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Lithuania looks east as EU president, irking Russia

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(VILNIUS) - Lithuania hopes to use its stint as European Union president to bolster the bloc's ties with former Soviet states, risking the wrath of Russia over what it sees as meddling in its backyard.

The small Baltic nation, the first to break free from the crumbling Soviet Union in 1990 before joining the EU in 2004, assumes the six-month rotating presidency of the bloc on July 1.

And it hopes to capitalise on its historic ties with eastern neighbours to clinch a landmark association and free trade accord with Ukraine and finalise talks on similar deals with Armenia, Georgia and Moldova.

One of the centrepieces of Lithuania's presidency is to be a summit in November between the EU and six states in its Eastern Partnership programme: Armenia, Azerbaijan, Belarus, Georgia, Moldova and Ukraine.

But Soviet-era master Russia is vexed. Moscow has repeatedly urged Ukraine to join the 2010 Customs Union -- an EU-type common market in the ex-Soviet bloc -- that it currently shares with Belarus and Kazakhstan.

"We are somewhat concerned over calls by some politicians ordering target countries of the Eastern Partnership to pick one union or another," Russian ambassador to Lithuania Vladimir Chkhikvadze was quoted as saying by the Vilniaus Diena daily on Thursday.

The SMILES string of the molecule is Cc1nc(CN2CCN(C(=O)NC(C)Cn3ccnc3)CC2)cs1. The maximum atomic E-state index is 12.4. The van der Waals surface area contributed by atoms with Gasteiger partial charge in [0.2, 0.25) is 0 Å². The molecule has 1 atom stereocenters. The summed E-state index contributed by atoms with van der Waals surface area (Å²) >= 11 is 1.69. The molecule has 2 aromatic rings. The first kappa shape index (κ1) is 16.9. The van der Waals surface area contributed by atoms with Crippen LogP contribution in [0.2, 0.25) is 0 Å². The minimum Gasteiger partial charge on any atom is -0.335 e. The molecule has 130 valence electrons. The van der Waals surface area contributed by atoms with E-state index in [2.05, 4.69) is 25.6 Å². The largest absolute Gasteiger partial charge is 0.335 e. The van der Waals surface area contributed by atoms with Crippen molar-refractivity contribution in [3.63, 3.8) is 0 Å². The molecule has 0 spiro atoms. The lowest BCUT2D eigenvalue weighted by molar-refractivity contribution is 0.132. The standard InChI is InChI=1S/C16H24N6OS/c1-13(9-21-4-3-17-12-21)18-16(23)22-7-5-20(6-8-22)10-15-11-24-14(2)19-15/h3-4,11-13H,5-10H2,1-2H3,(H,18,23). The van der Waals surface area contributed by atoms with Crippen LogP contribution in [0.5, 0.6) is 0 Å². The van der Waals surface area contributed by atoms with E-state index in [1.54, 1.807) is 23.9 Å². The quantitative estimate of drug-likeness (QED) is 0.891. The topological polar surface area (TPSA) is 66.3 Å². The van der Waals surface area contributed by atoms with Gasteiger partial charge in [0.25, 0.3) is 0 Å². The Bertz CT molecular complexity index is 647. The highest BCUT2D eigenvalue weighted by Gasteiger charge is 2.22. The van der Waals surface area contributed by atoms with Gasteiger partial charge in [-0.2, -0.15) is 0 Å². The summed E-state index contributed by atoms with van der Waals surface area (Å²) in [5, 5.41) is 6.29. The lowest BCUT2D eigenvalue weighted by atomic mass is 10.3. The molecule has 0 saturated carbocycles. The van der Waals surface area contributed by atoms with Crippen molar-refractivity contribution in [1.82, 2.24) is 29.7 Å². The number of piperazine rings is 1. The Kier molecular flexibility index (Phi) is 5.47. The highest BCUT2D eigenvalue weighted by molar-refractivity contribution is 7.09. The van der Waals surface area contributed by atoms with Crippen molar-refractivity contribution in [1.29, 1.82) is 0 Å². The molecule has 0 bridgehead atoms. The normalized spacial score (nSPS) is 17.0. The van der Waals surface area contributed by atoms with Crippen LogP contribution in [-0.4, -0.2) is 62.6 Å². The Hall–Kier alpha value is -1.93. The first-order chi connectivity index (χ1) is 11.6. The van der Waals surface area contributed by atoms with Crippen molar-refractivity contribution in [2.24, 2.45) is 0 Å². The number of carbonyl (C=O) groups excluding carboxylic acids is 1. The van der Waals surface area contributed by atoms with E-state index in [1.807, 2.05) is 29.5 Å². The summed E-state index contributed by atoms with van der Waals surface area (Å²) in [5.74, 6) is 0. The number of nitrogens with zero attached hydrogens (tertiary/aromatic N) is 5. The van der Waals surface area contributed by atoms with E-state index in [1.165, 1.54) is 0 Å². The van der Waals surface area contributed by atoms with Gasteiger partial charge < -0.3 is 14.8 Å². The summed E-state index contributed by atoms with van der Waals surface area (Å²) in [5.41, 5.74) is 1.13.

Brussels has warned Kiev that its membership of that free trade zone would automatically block its deal with the EU.

In a recent interview in English with AFP, Lithuania's President Dalia Grybauskaite strongly urged Brussels to pursue "faster and deeper integration" of its eastern partners and avoid "double standards" on issues like easing visa regimes.

"Politically, it is important that Eastern Partnership countries cannot be put in worse conditions than Russia," she said.

Moscow reacted to the 2009 launch of the EU's Eastern Partnership as "a sign of geopolitical competition," said political analyst Vytis Jurkonis from Vilnius University.

When it comes to Ukraine, which is keen to sign its long-discussed EU deal in November, Brussels insists fundamental rights issues must be addressed, starting with the jailing of former premier Yulia Tymoshenko.

The "Tymoshenko case became a symbol and they need to understand it. They need to do something with this case," Grybauskaite told AFP, stressing that Europe "will not dictate exactly" which steps Kiev should take to win the deal.

Another major challenge facing Lithuania when it takes the helm is to thrash out the details of the EU's 2014-2020 trillion-euro budget after a political deal was sealed at a Thursday summit in Brussels.

But Grybauskaite, often dubbed the Iron Lady for her Margaret Thatcher-like fiscal discipline, is well placed to deal with the wrangling. As EU budget commissioner, she hammered out the bloc's complicated 2007-2013 budget.

"It is about 70 legal acts which we need to negotiate with the European Parliament," Grybauskaite said.

Lithuania saw its economy boom after EU entry but was hit hard by the global crisis, with output contracting 14.8 percent in 2009.

Biting austerity measures far exceeding any applied in Western Europe were instrumental in turning the economy around and growth is forecast at three percent this year. Vilnius plans to adopt the euro in 2015.

Lithuania will hand over the EU presidency to crisis-mired Greece on January 1.

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